Quantitative Aptitude: If you understand maths concepts well, focus on taking tests and revising the basics. If you are weak in maths, take a break and work on improving your conceptual understanding before moving on to practicing online tests. For those who fall in the middle, neither weak nor strong, I still recommend taking a short break to clarify concepts before moving forward.

CAT Coaching: The question arises, should you join a CAT coaching program? Realistically, with your tight schedule, it might be challenging to find sufficient time to attend a comprehensive coaching program. I believe you should save your weekends for yourself. Instead, consider finding tuitions or coaching for specific topics in specific time periods to help you work on the basics. However, if you have enough time, you can consider joining a coaching program.

Daily Practice: Solve 10 to 15 questions daily, covering all topics and ensuring you solve previous year CAT questions from each topic. Increase your practice level as you approach the final stages of your preparation.

Data Interpretation and Logical Reasoning: Practice is key for this section. Focus on basic calculations and reasoning concepts, and solve two to three sets every day. Solve all previous year questions and ensure that this practice does not get neglected.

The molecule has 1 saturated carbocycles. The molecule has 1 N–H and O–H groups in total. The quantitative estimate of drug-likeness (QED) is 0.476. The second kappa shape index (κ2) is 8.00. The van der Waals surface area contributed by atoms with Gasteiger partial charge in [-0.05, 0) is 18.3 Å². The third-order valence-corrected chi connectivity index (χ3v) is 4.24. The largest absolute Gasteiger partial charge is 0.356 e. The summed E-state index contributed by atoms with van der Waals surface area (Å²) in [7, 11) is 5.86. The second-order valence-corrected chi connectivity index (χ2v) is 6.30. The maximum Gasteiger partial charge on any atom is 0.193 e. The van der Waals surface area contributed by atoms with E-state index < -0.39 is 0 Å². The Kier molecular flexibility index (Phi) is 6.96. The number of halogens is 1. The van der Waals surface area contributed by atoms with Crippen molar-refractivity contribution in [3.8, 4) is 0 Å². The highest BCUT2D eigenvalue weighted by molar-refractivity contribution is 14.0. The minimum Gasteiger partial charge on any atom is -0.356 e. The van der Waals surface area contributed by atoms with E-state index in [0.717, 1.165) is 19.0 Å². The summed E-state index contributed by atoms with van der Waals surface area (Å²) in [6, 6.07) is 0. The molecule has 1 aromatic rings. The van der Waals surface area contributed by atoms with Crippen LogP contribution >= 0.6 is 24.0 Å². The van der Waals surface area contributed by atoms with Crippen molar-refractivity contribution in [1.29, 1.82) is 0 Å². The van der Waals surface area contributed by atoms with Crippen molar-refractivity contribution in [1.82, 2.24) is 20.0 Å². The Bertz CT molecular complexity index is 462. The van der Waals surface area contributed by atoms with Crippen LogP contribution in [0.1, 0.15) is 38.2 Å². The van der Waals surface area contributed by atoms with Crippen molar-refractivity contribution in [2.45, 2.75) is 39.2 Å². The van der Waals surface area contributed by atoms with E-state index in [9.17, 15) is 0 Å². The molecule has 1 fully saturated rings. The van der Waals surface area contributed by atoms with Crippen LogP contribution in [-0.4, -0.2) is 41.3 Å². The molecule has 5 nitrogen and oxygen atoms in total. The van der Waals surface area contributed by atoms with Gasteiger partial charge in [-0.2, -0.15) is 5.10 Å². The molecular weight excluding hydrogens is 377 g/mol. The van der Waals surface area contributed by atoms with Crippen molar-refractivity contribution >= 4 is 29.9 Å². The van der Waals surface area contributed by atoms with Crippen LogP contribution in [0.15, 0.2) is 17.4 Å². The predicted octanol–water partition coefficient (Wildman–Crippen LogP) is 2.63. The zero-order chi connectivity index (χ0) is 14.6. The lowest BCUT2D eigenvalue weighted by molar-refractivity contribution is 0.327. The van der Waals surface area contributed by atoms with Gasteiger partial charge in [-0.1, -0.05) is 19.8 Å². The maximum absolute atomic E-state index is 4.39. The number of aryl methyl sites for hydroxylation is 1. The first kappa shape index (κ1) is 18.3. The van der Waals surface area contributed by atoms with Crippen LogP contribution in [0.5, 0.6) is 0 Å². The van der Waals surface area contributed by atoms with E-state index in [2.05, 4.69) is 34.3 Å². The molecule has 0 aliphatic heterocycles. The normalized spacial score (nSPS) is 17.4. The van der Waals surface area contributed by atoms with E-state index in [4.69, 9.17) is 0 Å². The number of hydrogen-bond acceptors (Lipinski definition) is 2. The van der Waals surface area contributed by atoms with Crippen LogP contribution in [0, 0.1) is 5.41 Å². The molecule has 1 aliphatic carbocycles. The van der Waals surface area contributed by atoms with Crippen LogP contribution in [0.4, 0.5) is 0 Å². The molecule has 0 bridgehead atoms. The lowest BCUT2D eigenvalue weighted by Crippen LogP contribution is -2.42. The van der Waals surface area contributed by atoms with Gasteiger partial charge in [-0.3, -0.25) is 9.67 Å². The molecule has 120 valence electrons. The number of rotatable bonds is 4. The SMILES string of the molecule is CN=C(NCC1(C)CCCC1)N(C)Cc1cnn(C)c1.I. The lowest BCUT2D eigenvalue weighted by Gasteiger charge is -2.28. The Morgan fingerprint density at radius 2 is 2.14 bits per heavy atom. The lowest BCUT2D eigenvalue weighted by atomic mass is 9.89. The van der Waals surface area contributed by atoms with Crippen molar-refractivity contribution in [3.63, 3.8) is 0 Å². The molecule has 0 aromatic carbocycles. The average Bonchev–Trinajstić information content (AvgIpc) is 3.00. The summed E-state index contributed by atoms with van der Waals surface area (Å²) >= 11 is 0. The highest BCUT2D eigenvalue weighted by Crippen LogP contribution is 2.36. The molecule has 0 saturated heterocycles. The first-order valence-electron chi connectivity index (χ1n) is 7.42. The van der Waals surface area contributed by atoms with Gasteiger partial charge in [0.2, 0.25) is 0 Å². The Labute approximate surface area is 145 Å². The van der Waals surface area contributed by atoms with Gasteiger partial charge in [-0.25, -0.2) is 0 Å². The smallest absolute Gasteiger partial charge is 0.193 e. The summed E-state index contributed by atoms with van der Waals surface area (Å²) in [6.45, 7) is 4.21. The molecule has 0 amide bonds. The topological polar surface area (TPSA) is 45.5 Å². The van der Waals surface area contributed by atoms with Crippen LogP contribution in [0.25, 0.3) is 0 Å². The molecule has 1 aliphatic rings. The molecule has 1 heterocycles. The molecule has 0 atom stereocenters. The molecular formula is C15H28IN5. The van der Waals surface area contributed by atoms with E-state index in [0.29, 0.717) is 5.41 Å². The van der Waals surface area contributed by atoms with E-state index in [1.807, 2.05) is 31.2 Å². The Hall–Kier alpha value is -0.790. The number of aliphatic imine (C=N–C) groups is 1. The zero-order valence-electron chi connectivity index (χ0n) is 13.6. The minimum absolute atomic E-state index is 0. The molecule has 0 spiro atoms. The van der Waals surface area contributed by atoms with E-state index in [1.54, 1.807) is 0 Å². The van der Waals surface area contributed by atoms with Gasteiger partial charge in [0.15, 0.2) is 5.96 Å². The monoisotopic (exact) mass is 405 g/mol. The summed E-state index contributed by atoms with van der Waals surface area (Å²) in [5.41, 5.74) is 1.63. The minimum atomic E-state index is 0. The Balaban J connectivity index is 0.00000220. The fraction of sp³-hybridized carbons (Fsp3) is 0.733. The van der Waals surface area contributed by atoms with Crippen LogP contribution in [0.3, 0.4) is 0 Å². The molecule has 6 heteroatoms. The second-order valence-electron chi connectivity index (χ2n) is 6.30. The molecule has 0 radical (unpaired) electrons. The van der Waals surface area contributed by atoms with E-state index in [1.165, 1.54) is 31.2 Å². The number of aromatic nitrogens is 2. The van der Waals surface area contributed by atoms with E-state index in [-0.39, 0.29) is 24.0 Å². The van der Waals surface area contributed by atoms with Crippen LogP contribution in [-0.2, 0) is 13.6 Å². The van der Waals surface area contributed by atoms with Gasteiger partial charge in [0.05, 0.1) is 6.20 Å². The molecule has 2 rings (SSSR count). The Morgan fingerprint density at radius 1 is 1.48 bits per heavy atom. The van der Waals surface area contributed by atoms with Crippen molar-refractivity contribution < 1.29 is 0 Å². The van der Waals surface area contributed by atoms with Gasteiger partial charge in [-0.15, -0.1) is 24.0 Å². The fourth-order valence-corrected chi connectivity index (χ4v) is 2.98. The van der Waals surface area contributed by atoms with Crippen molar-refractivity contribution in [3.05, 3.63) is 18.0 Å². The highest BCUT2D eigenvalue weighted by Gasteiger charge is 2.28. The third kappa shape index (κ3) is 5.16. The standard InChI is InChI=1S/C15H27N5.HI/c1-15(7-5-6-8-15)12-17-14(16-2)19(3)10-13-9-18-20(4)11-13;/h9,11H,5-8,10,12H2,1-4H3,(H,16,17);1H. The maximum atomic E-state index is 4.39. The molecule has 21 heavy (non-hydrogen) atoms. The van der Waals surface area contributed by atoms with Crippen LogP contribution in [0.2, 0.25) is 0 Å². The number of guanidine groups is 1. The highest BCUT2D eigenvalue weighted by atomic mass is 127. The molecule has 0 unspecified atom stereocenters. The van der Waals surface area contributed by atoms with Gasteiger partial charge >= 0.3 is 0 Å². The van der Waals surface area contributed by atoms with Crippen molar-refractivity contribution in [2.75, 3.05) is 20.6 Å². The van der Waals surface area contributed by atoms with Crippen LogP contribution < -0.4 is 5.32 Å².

Mock CATs: Mock CATs are incredibly important. Aim to take a mock CAT every 10 days and analyze your performance. Try different approaches during mocks to see what works best for you.

Online Coaching: If you have the time and resources, online tutorials for CAT can be highly beneficial. Time management is crucial, and online tutorials provide flexibility to fit your schedule.

Hope this article has provided you with some answers about the CAT Preparation Plan for Working professionals. If you have any further questions, please post them in the comments, and I will address them in a future blog post.

Meanwhile, Check out the list of Best CAT Coaching in other cities

Are you looking to excel in the prestigious Common Admission Test (CAT) exam in cities beyond the usual hotspots? We’ve compiled a list of the best CAT academies in various cities that provide top-notch guidance and support to CAT aspirants. Whether you’re in bustling metropolises like Mumbai, Kolkata, or Chennai or in smaller but equally promising cities like Jaipur, Ahmedabad, or Chandigarh, these coaching institutes offer comprehensive courses and expert faculty to help you achieve your dream of cracking the CAT exam.

WAC Additional Resources: Explore More Links and Information

Discover the ideal path of education with WAC, a comprehensive educational website designed to provide guidance on selecting the best coaching institutes to help you achieve your dreams. Explore a curated list of coaching options across various fields, ensuring you make informed decisions about your journey.